“Ay, but his family—I—would like him to reconsider his decision to stay here instead of returning with us to Mars.”
“You’ve discussed this with his family? Or his aides, perhaps?”
Instinct flared. “No,” she lied. “I confess I’m here on my own behalf. Please, I’d like to see him now.”
There was a long pause. “That can be arranged,” Xu finally said. “But first you’ll have to remove your cuffs. This is a highly restricted research facility, you understand. Security demands it.”
Sita had expected something like this. Unsealing her cuffs, she looked around for someplace to put them before gingerly laying them on top of the dead manitenace bot.
“Good,” Xu said. “Now, if you will look at the floor in the middle of the room you will see another cuff. I’ll need you to put that on.”
Sita looked down, scanning the floor around her. Then she saw it. Lying amid a welter of footprints in the center of the dusty floor was a dull metal band the size of a human wrist. She picked it up and stared at it, puzzled. Then, with a fresh thrill of fear, she realized what it was. “A—a shock cuff?”
“Ay. It’s part of my security protocol. Put it on and I’ll take you to Max.”
“And if I don’t?”
“Then I’ll be forced to employ my other security measures,” Xu said, all hints of superficial politeness gone from his voice. “For instance, the gas dispensers in the ceiling nodes could render you unconscious within seconds. And of course, the targeting comps have been training guns on you since you stepped through the lock.”
Sita swallowed. This was a horrible mistake, but it was her only option. Slowly, she closed the cold, slender band around her left wrist. The click of the fastener echoed in the dead air.
“Good,” said the voice. “Now take off your suit and liner.”
“I require a detailed inspection of every person who boards my station, for my own particular research.”
“I don’t understand.”
“Never mind. In a moment I’ll give you the same grand tour I gave Max when he first arrived, and all will become clear to you. Now stop stalling and remove your clothing. I don’t want to have to use the shock cuff so soon in our association, Sita.”
Sita had been afraid before, but now true dread crept through her body. Even though she was a duster born, and had no shame at nudity, she found she simply hated the idea of exposing herself in this ghastly, dangerous place.
But to get Max out of this, she would do whatever it took. He could be just a few meters away, maybe sick, dying... Her hands went to her collar to open the seals. With a few quick, efficient motions, she stripped off her suit and liner and draped it over the bot along with her cuffs. She turned away from the forlorn length of peach colored fabric and stood stoically, not letting her bare feet cringe away from the cold composite floor.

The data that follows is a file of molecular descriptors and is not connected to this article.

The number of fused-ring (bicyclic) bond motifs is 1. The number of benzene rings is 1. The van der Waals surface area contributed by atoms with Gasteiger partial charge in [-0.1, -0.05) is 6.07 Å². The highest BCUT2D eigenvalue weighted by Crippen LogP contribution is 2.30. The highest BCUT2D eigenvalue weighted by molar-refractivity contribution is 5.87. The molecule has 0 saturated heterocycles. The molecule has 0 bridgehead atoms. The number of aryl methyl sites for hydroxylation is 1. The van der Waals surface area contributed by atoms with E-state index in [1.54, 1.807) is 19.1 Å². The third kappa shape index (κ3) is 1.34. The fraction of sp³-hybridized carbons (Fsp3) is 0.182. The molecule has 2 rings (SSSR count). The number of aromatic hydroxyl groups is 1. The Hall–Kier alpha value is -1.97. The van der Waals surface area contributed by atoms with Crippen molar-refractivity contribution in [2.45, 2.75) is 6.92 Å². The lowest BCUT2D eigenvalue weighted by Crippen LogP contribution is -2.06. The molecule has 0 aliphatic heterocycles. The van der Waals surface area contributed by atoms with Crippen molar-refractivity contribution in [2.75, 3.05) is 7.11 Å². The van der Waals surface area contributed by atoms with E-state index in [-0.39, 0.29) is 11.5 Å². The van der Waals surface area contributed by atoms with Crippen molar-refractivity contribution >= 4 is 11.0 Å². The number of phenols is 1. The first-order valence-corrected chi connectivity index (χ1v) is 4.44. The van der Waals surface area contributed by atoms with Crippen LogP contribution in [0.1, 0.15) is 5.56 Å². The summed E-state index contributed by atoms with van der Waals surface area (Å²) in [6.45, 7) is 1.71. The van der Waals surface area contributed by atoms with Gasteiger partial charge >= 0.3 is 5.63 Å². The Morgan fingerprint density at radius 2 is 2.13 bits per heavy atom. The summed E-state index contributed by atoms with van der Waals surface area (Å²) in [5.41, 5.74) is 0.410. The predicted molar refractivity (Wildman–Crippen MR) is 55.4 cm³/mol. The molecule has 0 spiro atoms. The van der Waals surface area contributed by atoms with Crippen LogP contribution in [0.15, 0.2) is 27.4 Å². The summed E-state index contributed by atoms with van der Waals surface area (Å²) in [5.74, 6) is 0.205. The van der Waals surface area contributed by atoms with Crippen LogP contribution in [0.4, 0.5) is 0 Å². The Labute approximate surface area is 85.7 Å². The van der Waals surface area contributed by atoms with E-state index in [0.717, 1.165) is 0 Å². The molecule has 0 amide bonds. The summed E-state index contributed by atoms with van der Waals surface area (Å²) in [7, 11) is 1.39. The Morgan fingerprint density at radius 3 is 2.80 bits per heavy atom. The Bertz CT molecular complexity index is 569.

“Ay, Max was right. You are an excellent specimen,” Xu’s voice purred.
Goosebumps instantly covered her bare flesh. “Specimen?” Had she heard him right?
There was no answer except a low hum as the door unsealed. Xu stood framed in the opening, a slight, unremarkable man with the most disturbing look in his eyes that Sita had ever seen. It wasn’t lust, not exactly. It was more like…greed. Revolting cockroach. I can’t believe I thought he was harmless. This ought to teach me to feel sorry for anyone ever again.
She tensed further as he stepped into the room. Cuff or no cuff, if he tried to touch her she was going to break every single one of his skinny fingers. But Xu made no move to come closer to her, just standing a few meters away, staring at her in silence.
“Can I see Max now?” she said through gritted teeth.
Xu blinked rapidly, as if she had woken him from a trance. “Ay…yes, We’ll go see Max. I apologize for my lapse in attention. I’ve just had an idea.”
Sita was absolutely sure she didn't want to hear what that idea was. But before he could say anything further, the cel-lights in the ceiling flickered. She and Xu both looked up in confusion. Cel-lights simply didn't flicker. Not once in her life had she ever seen it happen. What in hell is wrong with this place?
Xu frowned thoughtfully, then seemed to dismiss it. Moving aside from the door, he gestured for her to precede him into the shadowy corridor beyond. “After you, my dear. Let us begin our tour.”
Sunship Exalt, communications deck
Devi was by nature a nonviolent person, but as she scanned the people ranged around the com deck conference table with her, she was extremely tempted to grab the nearest neck and start throttling. And the fact that the nearest neck happened to belong to Captain Lopez made the idea doubly appealing.
Lopez was saying, “It’s impossible for the ship sec to mount a rescue mission for Ross and Chandra. We have to burn for Mars and get out of range of the signal that triggers this bioweapon. I can’t in good conscience stay here and endanger all of our lives just to rescue two people.” The words sounded noble, but the beads of sweat on the captain’s bare scalp betrayed the cowardice at their root.